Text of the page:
This is largely not true.
The question of how Islam spread after the time fo the Prophet (S) is complex because there were many factors involved.
It is also complicated by the fact that the early Arab-Muslim empire (the caliphates) did spread by conquest. However, in general, they were focused on conquering land and did not force people to convert to Islam. Sometimes, they even discouraged it because non-Muslims would pay the jizyah tax. Also, in some remote regions, the presence of the caliphate was really in name only.
On the other hand, it can be said that having a ruling elite who was Muslim created social conditions that were favorable for people living in this empire to become Muslim because Islam was seen as the religion of the educated and powerful and the cultural elite. (How times have changed!) Still, when you look at the well-known institutions in Baghdad, Andalusia, etc, there is clear evidence of Muslims and people of other faiths working together or interacting.
In any case, after the Arab-Muslim conquests, conversion was not instant, and it took a few hundred years for North Africa and the Middle East to become a majority Muslim region. A similar thing happened later with the expansion of the Ottoman Empire into parts of Eastern Europe.
Of course, empires were common in the pre-modern era, and the Arab-Muslim empire was not different structurally from other empires which also had their own religious tendencies.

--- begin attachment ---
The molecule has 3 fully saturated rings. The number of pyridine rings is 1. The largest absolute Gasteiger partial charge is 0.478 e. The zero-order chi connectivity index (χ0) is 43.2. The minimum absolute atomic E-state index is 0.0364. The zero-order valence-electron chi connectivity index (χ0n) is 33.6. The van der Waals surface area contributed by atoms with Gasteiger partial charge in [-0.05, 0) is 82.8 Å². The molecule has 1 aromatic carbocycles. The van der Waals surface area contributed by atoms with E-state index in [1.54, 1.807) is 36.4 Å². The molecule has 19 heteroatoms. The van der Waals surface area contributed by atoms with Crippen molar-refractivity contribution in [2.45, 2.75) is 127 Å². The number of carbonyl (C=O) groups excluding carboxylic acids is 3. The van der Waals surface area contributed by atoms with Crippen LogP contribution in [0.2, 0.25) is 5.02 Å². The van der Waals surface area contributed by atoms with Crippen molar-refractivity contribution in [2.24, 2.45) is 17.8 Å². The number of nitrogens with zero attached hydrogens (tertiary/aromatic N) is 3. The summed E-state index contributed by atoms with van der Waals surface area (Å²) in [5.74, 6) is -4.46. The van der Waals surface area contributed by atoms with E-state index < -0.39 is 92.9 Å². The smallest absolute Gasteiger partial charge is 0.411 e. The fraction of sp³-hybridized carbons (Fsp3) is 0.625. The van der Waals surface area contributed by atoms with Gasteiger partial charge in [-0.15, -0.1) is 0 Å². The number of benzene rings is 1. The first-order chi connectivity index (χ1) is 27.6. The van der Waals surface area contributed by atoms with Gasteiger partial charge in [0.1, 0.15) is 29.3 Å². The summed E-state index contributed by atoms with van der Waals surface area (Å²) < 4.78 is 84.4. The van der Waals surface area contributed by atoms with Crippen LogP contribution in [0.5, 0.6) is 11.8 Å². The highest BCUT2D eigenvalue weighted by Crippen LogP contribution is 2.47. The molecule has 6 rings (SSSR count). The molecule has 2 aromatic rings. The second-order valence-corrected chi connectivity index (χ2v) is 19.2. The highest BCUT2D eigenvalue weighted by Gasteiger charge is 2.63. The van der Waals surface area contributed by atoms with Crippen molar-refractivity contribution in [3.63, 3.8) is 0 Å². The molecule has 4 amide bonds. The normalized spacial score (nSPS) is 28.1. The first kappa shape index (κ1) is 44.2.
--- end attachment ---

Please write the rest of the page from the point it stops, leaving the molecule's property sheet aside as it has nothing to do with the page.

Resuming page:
Beyond that, it seems that people's reasons for converting to Islam in the past were varied and not dissimilar to the reasons that people have today. For instance, some people favoured the Islamic view of monotheism as simpler than that of other faiths. Some people liked the idea of social equity that, in theory, Islam promises. Some people were affected by the Qur'an. Some people converted due to marriage or for other social reasons, and so on.
The spread of Islam outside of the early Arab-Muslim Empire (such as into India, China, Indonesia, and sub-Saharan Africa) occurred largely through contact with Muslim traders and Sufis as well as exiles, expatriates, etc. This also occurred over time and was not instantaneous.
I am not saying that no one was ever forced to convert, since in over a thousand years of history and along vast geographical regions, virtually anything and everything that can happen does happen, but just that, in general, there is no evidence that the masses were forced to convert to Islam at the point of a sword.
Unfortunately this has become a very politicized subject today, both in the West and in some other regions, and there are a lot of falsehoods circulated to try to inflame sentiments against Muslims in areas of sectarian tension. I hope and pray that as human beings we can resolve these differences and move forward in more peace!